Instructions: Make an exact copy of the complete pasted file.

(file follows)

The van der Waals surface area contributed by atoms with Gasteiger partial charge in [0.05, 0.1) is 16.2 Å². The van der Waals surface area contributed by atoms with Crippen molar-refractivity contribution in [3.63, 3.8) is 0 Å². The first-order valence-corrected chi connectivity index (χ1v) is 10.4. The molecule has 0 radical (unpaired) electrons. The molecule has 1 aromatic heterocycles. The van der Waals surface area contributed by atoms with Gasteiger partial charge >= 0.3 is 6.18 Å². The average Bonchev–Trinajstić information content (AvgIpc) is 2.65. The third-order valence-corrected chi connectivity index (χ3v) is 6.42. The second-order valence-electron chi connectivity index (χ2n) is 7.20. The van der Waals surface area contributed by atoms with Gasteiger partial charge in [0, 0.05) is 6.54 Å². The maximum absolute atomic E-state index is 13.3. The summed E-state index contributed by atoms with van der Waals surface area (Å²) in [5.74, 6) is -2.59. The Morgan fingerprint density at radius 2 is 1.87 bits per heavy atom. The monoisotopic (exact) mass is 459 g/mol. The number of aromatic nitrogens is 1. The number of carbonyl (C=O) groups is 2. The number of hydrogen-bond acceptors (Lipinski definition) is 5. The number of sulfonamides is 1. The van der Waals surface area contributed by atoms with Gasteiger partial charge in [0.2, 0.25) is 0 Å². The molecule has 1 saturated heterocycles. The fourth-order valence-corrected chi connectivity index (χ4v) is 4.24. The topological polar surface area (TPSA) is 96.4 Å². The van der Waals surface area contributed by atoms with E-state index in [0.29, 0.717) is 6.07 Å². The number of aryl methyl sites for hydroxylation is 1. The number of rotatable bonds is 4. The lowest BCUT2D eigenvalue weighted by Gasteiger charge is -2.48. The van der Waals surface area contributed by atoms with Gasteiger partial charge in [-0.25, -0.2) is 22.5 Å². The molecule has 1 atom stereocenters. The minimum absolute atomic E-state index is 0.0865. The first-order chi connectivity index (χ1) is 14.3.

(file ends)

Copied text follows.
The van der Waals surface area contributed by atoms with Gasteiger partial charge in [0.05, 0.1) is 16.2 Å². The van der Waals surface area contributed by atoms with Crippen molar-refractivity contribution in [3.63, 3.8) is 0 Å². The first-order valence-corrected chi connectivity index (χ1v) is 10.4. The molecule has 0 radical (unpaired) electrons. The molecule has 1 aromatic heterocycles. The van der Waals surface area contributed by atoms with Gasteiger partial charge >= 0.3 is 6.18 Å². The average Bonchev–Trinajstić information content (AvgIpc) is 2.65. The third-order valence-corrected chi connectivity index (χ3v) is 6.42. The second-order valence-electron chi connectivity index (χ2n) is 7.20. The van der Waals surface area contributed by atoms with Gasteiger partial charge in [0, 0.05) is 6.54 Å². The maximum absolute atomic E-state index is 13.3. The summed E-state index contributed by atoms with van der Waals surface area (Å²) in [5.74, 6) is -2.59. The Morgan fingerprint density at radius 2 is 1.87 bits per heavy atom. The monoisotopic (exact) mass is 459 g/mol. The number of aromatic nitrogens is 1. The number of carbonyl (C=O) groups is 2. The number of hydrogen-bond acceptors (Lipinski definition) is 5. The number of sulfonamides is 1. The van der Waals surface area contributed by atoms with Gasteiger partial charge in [0.2, 0.25) is 0 Å². The molecule has 1 saturated heterocycles. The fourth-order valence-corrected chi connectivity index (χ4v) is 4.24. The topological polar surface area (TPSA) is 96.4 Å². The van der Waals surface area contributed by atoms with E-state index in [0.29, 0.717) is 6.07 Å². The number of aryl methyl sites for hydroxylation is 1. The number of rotatable bonds is 4. The lowest BCUT2D eigenvalue weighted by Gasteiger charge is -2.48. The van der Waals surface area contributed by atoms with Gasteiger partial charge in [-0.25, -0.2) is 22.5 Å². The molecule has 1 atom stereocenters. The minimum absolute atomic E-state index is 0.0865. The first-order chi connectivity index (χ1) is 14.3.